I grew up in Southern California, where I was lucky enough to be able to take occasional day trips to the beach. This is definitely where my love for the ocean originated. However, I also remember noticing how people changed the natural environment around them: housing developments, pollution, even habitat restorations both intrigued and bothered me. I became profoundly curious about the interactions between people and their environment, particularly the ocean.

As an undergraduate, I pursued this curiosity by working in marine ecology and toxicology labs focused on anthropogenic impacts to coastal organisms. These early research experiences affirmed my passions for marine science. However, I started to become interested in more interdisciplinary, policy-relevant research questions. Around this time, I studied abroad in Costa Rica taking a class on ecotourism. This time spent abroad broadened both my personal and professional perspectives. I witnessed many impressive conservation and sustainability initiatives. But I also saw the jarring realities of current unsustainable practices – disturbed sea turtle populations, overflowing landfills, displaced fishermen. Each of these issues, and success stories, was more complex than I originally thought, and the important interrelatedness of social, ecological, and economic elements in overall sustainability became abundantly clear to me. I returned home with a newfound drive to seek out broader research perspectives and integrative solutions to marine issues.

Soon thereafter, I discovered the fields of marine spatial planning and policy through an NSF REU internship. I instantly became hooked. It was exactly what I was looking for, and my sights were set for pursuing this sort of work in graduate school. Before entering my current graduate program, I worked in several informal environmental education jobs. I learned to engage with people of all ages about ocean topics ranging from tidepool ecology and oyster restorations to marine protected areas and climate change. After working as an educator, I knew I somehow had to incorporate science outreach into my future research career.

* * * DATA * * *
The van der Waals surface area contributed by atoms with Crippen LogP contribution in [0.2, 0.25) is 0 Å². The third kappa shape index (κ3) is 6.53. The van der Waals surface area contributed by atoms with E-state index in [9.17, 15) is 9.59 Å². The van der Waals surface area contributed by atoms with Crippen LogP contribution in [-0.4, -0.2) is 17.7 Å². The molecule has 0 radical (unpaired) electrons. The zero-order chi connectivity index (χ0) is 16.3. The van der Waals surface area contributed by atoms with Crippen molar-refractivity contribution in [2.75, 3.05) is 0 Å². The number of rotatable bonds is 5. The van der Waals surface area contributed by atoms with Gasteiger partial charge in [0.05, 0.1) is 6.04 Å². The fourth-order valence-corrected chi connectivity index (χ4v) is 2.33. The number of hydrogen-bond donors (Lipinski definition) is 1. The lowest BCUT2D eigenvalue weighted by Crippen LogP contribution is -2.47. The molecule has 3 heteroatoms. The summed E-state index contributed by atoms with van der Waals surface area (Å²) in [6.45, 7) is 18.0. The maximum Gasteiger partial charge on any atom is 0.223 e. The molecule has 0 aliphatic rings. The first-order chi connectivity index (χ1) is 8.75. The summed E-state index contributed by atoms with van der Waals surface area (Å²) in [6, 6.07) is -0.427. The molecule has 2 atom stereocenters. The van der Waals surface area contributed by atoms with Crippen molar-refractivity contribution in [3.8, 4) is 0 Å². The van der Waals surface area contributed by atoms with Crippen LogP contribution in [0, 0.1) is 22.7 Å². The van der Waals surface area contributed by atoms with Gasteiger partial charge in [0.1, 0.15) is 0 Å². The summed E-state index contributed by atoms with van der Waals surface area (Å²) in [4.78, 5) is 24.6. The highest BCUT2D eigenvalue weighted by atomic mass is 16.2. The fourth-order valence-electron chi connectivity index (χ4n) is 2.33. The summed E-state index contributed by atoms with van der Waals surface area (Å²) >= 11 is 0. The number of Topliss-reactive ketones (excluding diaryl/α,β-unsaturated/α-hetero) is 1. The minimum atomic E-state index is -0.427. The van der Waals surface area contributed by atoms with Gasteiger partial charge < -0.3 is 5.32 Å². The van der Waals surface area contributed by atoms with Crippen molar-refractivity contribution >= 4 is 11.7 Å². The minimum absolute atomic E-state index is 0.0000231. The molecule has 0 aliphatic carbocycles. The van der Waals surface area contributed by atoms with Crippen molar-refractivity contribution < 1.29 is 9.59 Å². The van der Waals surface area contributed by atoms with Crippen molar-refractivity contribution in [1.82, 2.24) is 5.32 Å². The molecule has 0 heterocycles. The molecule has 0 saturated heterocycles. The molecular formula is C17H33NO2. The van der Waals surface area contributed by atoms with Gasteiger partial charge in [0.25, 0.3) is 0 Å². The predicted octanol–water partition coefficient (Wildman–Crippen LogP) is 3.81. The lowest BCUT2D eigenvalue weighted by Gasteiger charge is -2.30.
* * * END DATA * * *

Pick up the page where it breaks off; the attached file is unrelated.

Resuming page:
All of this has led me to where I am today at the Marine Resource Management program.  My thesis work focuses on the resilience of fishing communities to environmental change. Global oceans are changing in unprecedented ways. People and society are going to need to respond accordingly to maintain human well-being and healthy ocean ecosystem services. Fishing is one such activity that can help bolster food security and local economies. But changing ocean conditions may alter the health and distributions of fish populations, resulting in fishery closures or delayed starts. Career fishermen and seafood processors in these circumstances therefore have to deal with less work and income. My project seeks to answer the question: When fishermen cannot catch what they normally catch, what do they do? Some options include increasing their fishing effort, fishing for a different species, or, in some cases, leaving fishing altogether. Throughout my time in my graduate program, I have worked on developing methods for assessing the resilience of small-scale fisheries in Baja, Mexico, by using fisheries logbooks and environmental data. I also will create an infographic to communicate these results. Moving forward, I will apply these methods to study the resilience of commercial fisheries along the U.S. West Coast, particularly in Oregon and Washington. I look forward to making progress with these projects and reporting back to share with you all!